But when I look at it alongside other ’50s pictures and serials of the sci-fi genre, it is fairly boring and uneventful. I can’t speak for the entirety of the Rocky Jones show, I can only speak in regards to this film version.

While the episodes here mostly work as one body of work, things still feel disjointed and the story is bogged down by its pacing and editing. Its like we’re given a small chunk of the show without the added context of what happens around it and even if this were made to be episodic, it’s like big pieces of the plot, that we’re supposed to know, seem to be missing.

This just isn’t very exciting. I can imagine that it was for young males in 1954 but they also didn’t have a lot to compare it to back then, as television was a new medium and young boys tend to be captivated by outer space shit and adventure.

Rating: 4/10
Pairs well with: the TV series Rocky Jones, Space Ranger, as well as other ’50s and ’60s sci-fi that was shown on MST3K.

Film Review: Colossus and the Headhunters (1963)

Also known as: Fury of the Headhunters (alternative title)
Release Date: January 10th, 1963 (Italy)
Directed by: Guido Malatesta
Written by: Guido Malatesta
Music by: Guido Robuschi, Gian Stellari
Cast: Kirk Morris, Laura Brown, Demeter Bitenc

RCM Produzione Cinematografica, Alta Vista, 79 Minutes

Review:

Mystery Science Theater 3000 featured a ton of sword and sandal movies, especially those from Italy. The vast majority of them featured Hercules, however. So I guess seeing one focused on Colossus was kind of refreshing. But then again, it’s not Colossus from the X-Men franchise and is instead some buff Italian dude named Maciste.

Regardless of which Colossus Italy gave us, this is a total dud of a movie.

Kirk Morris, birth name Adriano Bellini, was an Italian actor that played the Maciste character a few times, as well Hercules in a couple pictures. He was an Italian bodybuilder that had to be billed with an American sounding name like many Italian actors that found themselves in movies that were trying to get a big piece of the pie that was the United States film market.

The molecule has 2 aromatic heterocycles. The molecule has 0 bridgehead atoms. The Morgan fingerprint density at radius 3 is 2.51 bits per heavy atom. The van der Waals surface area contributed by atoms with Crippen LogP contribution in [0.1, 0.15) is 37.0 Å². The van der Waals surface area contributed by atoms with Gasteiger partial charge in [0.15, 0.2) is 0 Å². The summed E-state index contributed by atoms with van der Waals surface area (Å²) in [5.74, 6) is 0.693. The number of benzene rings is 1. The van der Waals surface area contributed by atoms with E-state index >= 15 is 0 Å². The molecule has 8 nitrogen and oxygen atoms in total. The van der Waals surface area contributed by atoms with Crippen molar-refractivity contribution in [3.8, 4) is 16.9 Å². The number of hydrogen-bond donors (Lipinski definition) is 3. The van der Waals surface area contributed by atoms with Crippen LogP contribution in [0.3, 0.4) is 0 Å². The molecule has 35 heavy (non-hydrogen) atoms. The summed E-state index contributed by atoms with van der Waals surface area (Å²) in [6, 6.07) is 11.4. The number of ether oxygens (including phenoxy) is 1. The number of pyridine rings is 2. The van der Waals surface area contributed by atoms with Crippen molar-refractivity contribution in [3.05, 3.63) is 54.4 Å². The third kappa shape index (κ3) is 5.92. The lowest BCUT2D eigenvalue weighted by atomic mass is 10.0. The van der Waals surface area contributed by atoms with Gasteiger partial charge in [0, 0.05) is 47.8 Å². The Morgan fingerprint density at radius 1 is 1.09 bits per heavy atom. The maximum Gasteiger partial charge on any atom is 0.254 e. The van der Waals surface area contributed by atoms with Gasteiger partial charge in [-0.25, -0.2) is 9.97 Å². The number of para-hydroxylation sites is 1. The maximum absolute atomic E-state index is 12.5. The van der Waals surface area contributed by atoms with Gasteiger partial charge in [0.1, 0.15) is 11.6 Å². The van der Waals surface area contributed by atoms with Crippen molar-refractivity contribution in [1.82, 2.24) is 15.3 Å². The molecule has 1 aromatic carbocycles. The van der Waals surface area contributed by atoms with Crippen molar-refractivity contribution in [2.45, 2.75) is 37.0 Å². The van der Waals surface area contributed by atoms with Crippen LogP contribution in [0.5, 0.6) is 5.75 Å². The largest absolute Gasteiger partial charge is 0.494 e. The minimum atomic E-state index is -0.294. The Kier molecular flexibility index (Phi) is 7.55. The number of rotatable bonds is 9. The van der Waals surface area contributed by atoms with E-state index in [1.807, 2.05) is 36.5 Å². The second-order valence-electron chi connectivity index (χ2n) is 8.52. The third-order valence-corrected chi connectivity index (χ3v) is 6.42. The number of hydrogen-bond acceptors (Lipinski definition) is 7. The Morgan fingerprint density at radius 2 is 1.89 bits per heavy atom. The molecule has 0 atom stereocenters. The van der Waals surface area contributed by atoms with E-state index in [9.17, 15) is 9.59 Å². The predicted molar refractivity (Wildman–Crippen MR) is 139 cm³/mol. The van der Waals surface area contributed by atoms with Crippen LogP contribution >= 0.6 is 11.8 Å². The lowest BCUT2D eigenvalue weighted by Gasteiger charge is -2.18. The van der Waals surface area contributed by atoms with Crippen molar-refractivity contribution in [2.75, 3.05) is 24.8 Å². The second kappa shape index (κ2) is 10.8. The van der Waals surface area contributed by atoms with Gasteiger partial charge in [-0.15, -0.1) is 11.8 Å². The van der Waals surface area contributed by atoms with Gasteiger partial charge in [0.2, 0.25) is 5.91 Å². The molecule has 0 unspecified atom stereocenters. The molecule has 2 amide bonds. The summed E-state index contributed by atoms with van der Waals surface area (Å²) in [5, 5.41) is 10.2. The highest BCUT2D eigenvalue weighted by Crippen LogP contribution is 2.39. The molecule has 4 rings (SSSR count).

Most films like this aren’t very good though. Well, some spaghetti westerns ended up as masterpieces but that genre was sort of born when the sword and sandal pictures became passé. When spaghetti westerns also died off, Italy went and split their action cheapies up between sword and sorcery Conan ripoffs, as well as Mad Max clones.

Point being, the Italians loved making cheap action flicks in the desert. Colossus and the Headhunters was no different. But it, at least, featured some coastline and was actually shot along the Adriatic Sea in the Slovenian region of then Yugoslavia.

The problem with the movie is that even if it has a plot and things happen, it still comes off as incredibly drab and it’s tough to get through without the added commentary of the MST3K cast.

I can look past the production values, the bad dubbing and the shoddy acting. I can’t, however, look beyond the fact that it’s about as energetic as watching a sloth eat a peanut butter sandwich. Colossus and the Headhunters is just a really boring film for the most part. And I think a lot of that has to do with just how generic the action is, even for its era.

I know that these sword and sandal movies had their fans back in the day but if I’m being honest, it’s the one once popular genre that I’ve never encountered a fan of. I know it’s a bygone style of film but lots of old, short-lived genres have their fan communities. I’ve just never heard anyone ever tell me that they’ve got a deep rooted love in the old school Hercules-esque flicks of yore.

Rating: 2.5/10
Pairs well with: the Hercules movies that were featured on MST3K.